Words and Pictures

THE GARDEN PHOTOGRAPHY WORKSHOP

Andrea Jones (Timber Press Β£17.99)

The postman arrived to find me wobbling at the top of a step ladder, peering through a piece of black cardboard with a square cut out of the middle. “I’m composing photos of my garden,” I heard myself saying. Oh dear. How mad does that sound! I rather sheepishly climbed down and made him a cup of tea while he chuckled away. 

Over tea and biscuits in the potting shed, I explained that my new photography workbook recommended using a piece of card to practise framing a view.  It works close up, as well as for landscape views. I just had to learn how to squint through the cut out square- while up a ladder, and while keeping my balance. The postman declared it could all end in tears.

Anyway, as he continued his round, laughing as usual, I went back to my new book. Andrea Jones has produced a fabulous masterclass giving hints and tips on the best ways of capturing the garden. 


 Some of the ideas were a complete revelation. I had never heard of making a viewfinder to try out different angles. And I had never thought of looking down on my garden- or looking up.  Most of my photos are straight shots, taken from a standing position. So I tried it out on these tiny species rockery tulips. Looking down: 


Looking up. A worm’s-eye view. 

I haven’t quite got the best shot. They are so tiny, I needed to move some of the stems out of the way.  But it’s still an interesting view. I shall work on the idea. 

And here’s another photo I took from a standing position. A glorious garden at Burghley House near Stamford, open for the NGS scheme. 


And the worm’s-eye view, crouching down amongst the flowers: 

Over the past 25 years, Andrea has built an international reputation for her photography of landscapes, gardens and plants. Among the many awards, she was voted Photographer of the Year by her peers at the Garden Media Guild. Her website for more information is andreajones.co.uk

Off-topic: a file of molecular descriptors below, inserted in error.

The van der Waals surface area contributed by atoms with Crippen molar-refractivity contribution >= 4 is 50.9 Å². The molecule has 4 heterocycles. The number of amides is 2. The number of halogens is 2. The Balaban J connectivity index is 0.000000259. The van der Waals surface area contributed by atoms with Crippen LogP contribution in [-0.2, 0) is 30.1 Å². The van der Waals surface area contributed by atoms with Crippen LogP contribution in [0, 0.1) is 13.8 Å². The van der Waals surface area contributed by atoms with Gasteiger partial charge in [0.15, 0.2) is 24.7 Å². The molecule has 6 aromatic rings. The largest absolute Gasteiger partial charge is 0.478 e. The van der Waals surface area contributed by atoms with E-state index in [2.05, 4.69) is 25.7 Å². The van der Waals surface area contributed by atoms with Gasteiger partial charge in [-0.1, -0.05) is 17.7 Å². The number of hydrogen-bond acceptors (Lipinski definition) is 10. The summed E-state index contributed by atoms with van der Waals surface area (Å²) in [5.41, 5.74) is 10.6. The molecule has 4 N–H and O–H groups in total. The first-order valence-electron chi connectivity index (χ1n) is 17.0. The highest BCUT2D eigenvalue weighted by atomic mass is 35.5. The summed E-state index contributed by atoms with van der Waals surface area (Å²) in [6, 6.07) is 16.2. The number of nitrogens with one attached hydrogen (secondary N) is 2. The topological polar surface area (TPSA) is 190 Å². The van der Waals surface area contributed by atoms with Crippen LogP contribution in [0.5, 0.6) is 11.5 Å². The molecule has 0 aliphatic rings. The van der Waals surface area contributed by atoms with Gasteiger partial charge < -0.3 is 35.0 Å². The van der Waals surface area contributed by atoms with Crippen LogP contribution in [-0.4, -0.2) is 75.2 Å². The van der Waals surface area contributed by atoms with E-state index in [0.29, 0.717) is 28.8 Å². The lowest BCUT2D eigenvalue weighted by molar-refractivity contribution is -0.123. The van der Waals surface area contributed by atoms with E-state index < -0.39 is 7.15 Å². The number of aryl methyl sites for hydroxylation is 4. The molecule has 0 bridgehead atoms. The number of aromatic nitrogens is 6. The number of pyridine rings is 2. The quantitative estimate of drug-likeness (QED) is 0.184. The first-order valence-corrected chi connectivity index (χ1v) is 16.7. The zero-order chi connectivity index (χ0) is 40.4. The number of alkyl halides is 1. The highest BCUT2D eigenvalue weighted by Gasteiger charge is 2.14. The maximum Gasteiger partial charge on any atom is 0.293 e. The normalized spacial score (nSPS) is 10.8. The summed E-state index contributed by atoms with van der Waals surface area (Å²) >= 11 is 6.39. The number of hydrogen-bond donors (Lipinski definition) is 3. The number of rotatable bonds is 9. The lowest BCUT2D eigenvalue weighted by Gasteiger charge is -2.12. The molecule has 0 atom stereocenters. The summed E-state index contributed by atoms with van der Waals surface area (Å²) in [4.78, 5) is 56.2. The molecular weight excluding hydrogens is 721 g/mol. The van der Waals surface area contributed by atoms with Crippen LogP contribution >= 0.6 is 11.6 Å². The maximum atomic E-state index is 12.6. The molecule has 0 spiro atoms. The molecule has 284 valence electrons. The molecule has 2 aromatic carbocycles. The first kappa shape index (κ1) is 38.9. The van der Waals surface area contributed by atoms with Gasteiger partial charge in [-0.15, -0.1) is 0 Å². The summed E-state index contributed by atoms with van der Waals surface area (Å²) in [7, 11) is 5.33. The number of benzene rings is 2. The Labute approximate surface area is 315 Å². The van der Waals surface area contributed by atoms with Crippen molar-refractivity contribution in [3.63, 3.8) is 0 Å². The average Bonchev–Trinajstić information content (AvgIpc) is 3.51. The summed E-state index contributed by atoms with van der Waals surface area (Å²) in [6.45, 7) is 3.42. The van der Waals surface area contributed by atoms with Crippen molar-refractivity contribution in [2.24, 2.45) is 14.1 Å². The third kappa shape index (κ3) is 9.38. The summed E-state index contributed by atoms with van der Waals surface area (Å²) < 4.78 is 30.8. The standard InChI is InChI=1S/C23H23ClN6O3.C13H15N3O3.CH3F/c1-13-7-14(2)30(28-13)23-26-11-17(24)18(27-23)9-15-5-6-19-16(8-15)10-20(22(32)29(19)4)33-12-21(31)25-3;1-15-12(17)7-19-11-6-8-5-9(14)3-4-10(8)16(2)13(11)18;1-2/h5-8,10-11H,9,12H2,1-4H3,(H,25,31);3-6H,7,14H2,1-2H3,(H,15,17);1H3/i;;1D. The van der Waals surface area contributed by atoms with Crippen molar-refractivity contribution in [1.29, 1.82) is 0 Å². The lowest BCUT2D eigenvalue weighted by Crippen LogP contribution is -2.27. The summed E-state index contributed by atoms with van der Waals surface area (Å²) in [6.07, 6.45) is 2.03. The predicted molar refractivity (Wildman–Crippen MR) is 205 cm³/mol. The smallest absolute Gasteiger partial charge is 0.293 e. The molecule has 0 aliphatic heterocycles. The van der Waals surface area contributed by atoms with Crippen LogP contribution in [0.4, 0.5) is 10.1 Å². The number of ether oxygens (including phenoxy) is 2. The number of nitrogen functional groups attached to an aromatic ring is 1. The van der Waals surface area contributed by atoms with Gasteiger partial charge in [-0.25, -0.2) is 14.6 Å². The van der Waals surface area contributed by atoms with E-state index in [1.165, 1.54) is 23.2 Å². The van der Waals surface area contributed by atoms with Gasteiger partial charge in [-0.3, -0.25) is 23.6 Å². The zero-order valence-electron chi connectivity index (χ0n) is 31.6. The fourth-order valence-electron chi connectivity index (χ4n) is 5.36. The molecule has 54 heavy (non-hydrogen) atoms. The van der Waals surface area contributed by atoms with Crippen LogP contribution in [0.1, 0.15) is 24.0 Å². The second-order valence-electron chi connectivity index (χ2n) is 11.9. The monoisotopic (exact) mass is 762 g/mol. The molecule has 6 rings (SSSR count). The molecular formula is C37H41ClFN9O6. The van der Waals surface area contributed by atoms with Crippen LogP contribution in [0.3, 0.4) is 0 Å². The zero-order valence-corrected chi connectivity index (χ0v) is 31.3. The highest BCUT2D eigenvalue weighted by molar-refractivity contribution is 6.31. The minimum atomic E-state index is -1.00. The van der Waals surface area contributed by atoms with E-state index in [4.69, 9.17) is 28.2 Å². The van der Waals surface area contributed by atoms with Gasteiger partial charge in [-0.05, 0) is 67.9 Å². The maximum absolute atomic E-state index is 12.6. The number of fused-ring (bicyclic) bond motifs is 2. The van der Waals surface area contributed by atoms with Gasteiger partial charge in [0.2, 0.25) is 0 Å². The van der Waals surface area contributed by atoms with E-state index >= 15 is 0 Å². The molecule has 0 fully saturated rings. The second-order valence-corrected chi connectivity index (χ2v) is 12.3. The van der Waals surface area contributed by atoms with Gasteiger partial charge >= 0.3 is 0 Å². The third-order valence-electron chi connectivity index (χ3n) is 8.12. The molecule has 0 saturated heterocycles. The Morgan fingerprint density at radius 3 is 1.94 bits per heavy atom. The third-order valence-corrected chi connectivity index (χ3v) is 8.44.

Andrea suggests making a plan of action- rather than just casually wandering  around the garden taking random shots (like I do now). Some of the best ideas I gathered from the book include:

Use a compass – a smart phone has a compass app- to get an idea of the light direction and potential shadows.

The best light for taking photos is the “golden hour” the first hour after the sun rises and the last hour of light before the sun sets. Use an online sunrise and sunset app to estimate the time. 

Tripods make a world of difference for taking good photos. But if, like me, you are using a camera phone, a small piece of tack or Plasticine can be used to position a phone temporarily on a secure surface to avoid camera shake. I tried this on top of the garden gate. 

If taking shots in bright, contrasty light, use your body to create a shadow and reduce the amount of light reaching the plant or subject of the photo.

Other headings in the book include: Photography in all Seasons, Photographing Pets and Wildlife, Working with Weather, Light, Macro, Micro, and Close-up, Essential Kit, and Catching the Moment.